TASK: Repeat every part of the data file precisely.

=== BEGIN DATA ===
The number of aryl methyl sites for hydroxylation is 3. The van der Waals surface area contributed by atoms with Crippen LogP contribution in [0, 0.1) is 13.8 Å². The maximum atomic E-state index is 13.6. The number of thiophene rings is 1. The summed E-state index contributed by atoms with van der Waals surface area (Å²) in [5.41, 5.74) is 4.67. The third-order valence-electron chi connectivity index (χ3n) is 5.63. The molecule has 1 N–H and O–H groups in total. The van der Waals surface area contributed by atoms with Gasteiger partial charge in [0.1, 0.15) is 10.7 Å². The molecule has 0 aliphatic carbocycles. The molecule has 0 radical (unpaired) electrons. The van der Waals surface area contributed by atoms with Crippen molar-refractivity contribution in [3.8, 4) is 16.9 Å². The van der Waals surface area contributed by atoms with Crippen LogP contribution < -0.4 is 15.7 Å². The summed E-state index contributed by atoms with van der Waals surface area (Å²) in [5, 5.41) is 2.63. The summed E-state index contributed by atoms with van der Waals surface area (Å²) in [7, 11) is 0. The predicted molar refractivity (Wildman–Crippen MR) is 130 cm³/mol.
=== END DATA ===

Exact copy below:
The number of aryl methyl sites for hydroxylation is 3. The van der Waals surface area contributed by atoms with Crippen LogP contribution in [0, 0.1) is 13.8 Å². The maximum atomic E-state index is 13.6. The number of thiophene rings is 1. The summed E-state index contributed by atoms with van der Waals surface area (Å²) in [5.41, 5.74) is 4.67. The third-order valence-electron chi connectivity index (χ3n) is 5.63. The molecule has 1 N–H and O–H groups in total. The van der Waals surface area contributed by atoms with Gasteiger partial charge in [0.1, 0.15) is 10.7 Å². The molecule has 0 aliphatic carbocycles. The molecule has 0 radical (unpaired) electrons. The van der Waals surface area contributed by atoms with Crippen molar-refractivity contribution in [3.8, 4) is 16.9 Å². The van der Waals surface area contributed by atoms with Crippen LogP contribution < -0.4 is 15.7 Å². The summed E-state index contributed by atoms with van der Waals surface area (Å²) in [5, 5.41) is 2.63. The summed E-state index contributed by atoms with van der Waals surface area (Å²) in [7, 11) is 0. The predicted molar refractivity (Wildman–Crippen MR) is 130 cm³/mol.